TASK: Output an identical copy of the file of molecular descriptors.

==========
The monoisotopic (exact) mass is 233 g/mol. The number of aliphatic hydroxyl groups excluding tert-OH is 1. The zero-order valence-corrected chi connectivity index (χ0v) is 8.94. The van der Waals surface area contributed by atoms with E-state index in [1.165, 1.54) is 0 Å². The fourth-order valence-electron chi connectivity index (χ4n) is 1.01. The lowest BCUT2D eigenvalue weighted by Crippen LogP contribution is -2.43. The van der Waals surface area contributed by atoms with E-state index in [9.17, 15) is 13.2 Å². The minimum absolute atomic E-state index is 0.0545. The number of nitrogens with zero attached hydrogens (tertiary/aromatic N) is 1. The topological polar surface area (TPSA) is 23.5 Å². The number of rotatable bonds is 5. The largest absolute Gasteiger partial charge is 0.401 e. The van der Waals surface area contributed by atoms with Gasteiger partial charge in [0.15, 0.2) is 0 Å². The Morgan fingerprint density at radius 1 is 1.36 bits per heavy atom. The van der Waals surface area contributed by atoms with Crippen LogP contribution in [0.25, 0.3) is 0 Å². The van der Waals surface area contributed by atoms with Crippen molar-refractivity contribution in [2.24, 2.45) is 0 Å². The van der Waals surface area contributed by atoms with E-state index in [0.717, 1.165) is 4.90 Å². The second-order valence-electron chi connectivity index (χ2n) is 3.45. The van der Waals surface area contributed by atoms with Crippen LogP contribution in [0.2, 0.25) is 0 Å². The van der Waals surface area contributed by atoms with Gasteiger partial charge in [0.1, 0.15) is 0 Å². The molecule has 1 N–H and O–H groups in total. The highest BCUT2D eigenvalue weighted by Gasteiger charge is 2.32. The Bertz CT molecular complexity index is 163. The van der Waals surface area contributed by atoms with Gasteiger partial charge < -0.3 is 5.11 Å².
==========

The monoisotopic (exact) mass is 233 g/mol. The number of aliphatic hydroxyl groups excluding tert-OH is 1. The zero-order valence-corrected chi connectivity index (χ0v) is 8.94. The van der Waals surface area contributed by atoms with E-state index in [1.165, 1.54) is 0 Å². The fourth-order valence-electron chi connectivity index (χ4n) is 1.01. The lowest BCUT2D eigenvalue weighted by Crippen LogP contribution is -2.43. The van der Waals surface area contributed by atoms with E-state index in [9.17, 15) is 13.2 Å². The minimum absolute atomic E-state index is 0.0545. The number of nitrogens with zero attached hydrogens (tertiary/aromatic N) is 1. The topological polar surface area (TPSA) is 23.5 Å². The number of rotatable bonds is 5. The largest absolute Gasteiger partial charge is 0.401 e. The van der Waals surface area contributed by atoms with Gasteiger partial charge in [0.15, 0.2) is 0 Å². The Morgan fingerprint density at radius 1 is 1.36 bits per heavy atom. The van der Waals surface area contributed by atoms with Crippen LogP contribution in [0.25, 0.3) is 0 Å². The van der Waals surface area contributed by atoms with Crippen molar-refractivity contribution in [2.24, 2.45) is 0 Å². The van der Waals surface area contributed by atoms with E-state index in [0.717, 1.165) is 4.90 Å². The second-order valence-electron chi connectivity index (χ2n) is 3.45. The van der Waals surface area contributed by atoms with Crippen LogP contribution in [0.2, 0.25) is 0 Å². The van der Waals surface area contributed by atoms with Gasteiger partial charge in [0.1, 0.15) is 0 Å². The molecule has 1 N–H and O–H groups in total. The highest BCUT2D eigenvalue weighted by Gasteiger charge is 2.32. The Bertz CT molecular complexity index is 163. The van der Waals surface area contributed by atoms with Gasteiger partial charge < -0.3 is 5.11 Å².